Believing as we do, that it is the will of Christ that his Church on earth should be united, and recognizing the duty of doing all we consistently can to promote Christian charity and fellowship, we deem it right briefly to present the reasons which forbid our participation in the deliberations of the approaching Council.

It is not because we have renounced any article of the catholic faith. We are not heretics. We cordially receive all the doctrines contained in that Symbol which is known as the Apostles' Creed. We regard all doctrinal decisions of the first six ecumenical councils to be consistent with the Word of God, and because of that consistency, we receive them as expressing our faith. We therefore believe the doctrine of the Trinity and of the person of Christ as those doctrines are expressed in the symbols adopted by the Council of Nicea AD321, that of the Council of Constantinople AD381 and more fully that of the Council of Chalcedon AD451. 

We believe that there are three persons in the Godhead, the Father, the Son, and the Holy Ghost; and these three are the same in substance and equal in power and glory. We believe that the Eternal Son of God became man by taking to himself a true body and a reasonable soul, and so was, and continues to be, both God and man in two distinct natures and one person forever. 

We believe that our adorable Lord and Saviour Jesus Christ is the prophet who should come into the world, whose teachings we are bound to believe and on whose promises we rely. He is the High Priest whose infinitely meritorious satisfaction to divine justice, and whose ever prevalent intercession, is the sole ground of the sinner's justification and acceptance before God.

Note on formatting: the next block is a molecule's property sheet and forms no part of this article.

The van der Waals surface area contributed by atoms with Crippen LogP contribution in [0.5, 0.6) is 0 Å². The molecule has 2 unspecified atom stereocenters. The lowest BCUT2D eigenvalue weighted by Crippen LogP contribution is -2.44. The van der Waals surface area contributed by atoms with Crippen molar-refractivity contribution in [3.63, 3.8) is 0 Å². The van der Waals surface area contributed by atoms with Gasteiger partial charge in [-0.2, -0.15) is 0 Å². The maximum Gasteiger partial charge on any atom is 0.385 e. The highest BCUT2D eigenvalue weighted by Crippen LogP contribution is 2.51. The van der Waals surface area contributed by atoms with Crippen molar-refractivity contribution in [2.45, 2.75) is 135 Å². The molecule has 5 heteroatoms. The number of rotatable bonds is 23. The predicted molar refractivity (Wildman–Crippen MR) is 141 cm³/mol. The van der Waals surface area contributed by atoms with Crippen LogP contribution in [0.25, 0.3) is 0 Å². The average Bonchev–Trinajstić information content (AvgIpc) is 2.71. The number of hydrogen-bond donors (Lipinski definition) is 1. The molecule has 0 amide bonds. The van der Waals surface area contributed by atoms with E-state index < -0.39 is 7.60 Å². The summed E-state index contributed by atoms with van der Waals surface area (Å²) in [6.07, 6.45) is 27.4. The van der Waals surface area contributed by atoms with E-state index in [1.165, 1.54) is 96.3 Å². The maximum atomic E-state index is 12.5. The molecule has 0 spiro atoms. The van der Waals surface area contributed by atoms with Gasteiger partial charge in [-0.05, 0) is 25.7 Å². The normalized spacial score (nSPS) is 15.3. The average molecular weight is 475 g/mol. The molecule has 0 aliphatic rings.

We acknowledge him to be our Lord not only because we are his creatures but also because we are the purchase of his blood. To his authority we are bound to submit, in his care we confide, and to his service all creatures in heaven and earth should be devoted.

We receive all those doctrines concerning sin, grace and predestination, known as Augustinian, which doctrines received the sanction not only of the Council of Carthage and of other provincial Synods, but of the Ecumenical Council of Ephesus AD431, and of Zosimus, bishop of Rome.

We therefore cannot be pronounced heretics without involving in the same condemnation the whole ancient church.

Neither are we schismatics. We cordially recognize as members of Christ's visible Church on earth, all those who profess the true religion together with their children. We are not only willing but earnest to hold Christian communion with them, provided they do not require, as conditions of such communion, that we profess doctrines which the Word of God condemns, or that we should do what the Word forbids. If in any case any Church prescribes such unscriptural terms of fellowship, the error and the fault is with that church and not with us.

But although we do not decline your invitation because we are either heretics or schismatics, we are nevertheless debarred from accepting it, because we still hold with ever increasing confidence those principles for which our fathers were excommunicated and pronounced accursed by the Council of Trent, which represented, and still represents, the Church over which you preside.

The most important of those principles are: First, that the Word of God, contained in the Scriptures of the Old and New Testaments, is the only infallible rule of faith and practice. The Council of Trent, however, pronounces Anathema on all who do not receive the teachings of tradition pari pietatis affectu (with equal pious affection) as the Scriptures themselves. This we cannot do without incurring the condemnation which our Lord pronounced on the Pharisees, who made void the Word of God by their traditions (Matt. 15:6).

Read the rest here

Friday, November 5, 2010

Joel Beeke on the Heidelberg Catechism

From the Meet the Puritans site (which is great btw)

Wednesday, November 3, 2010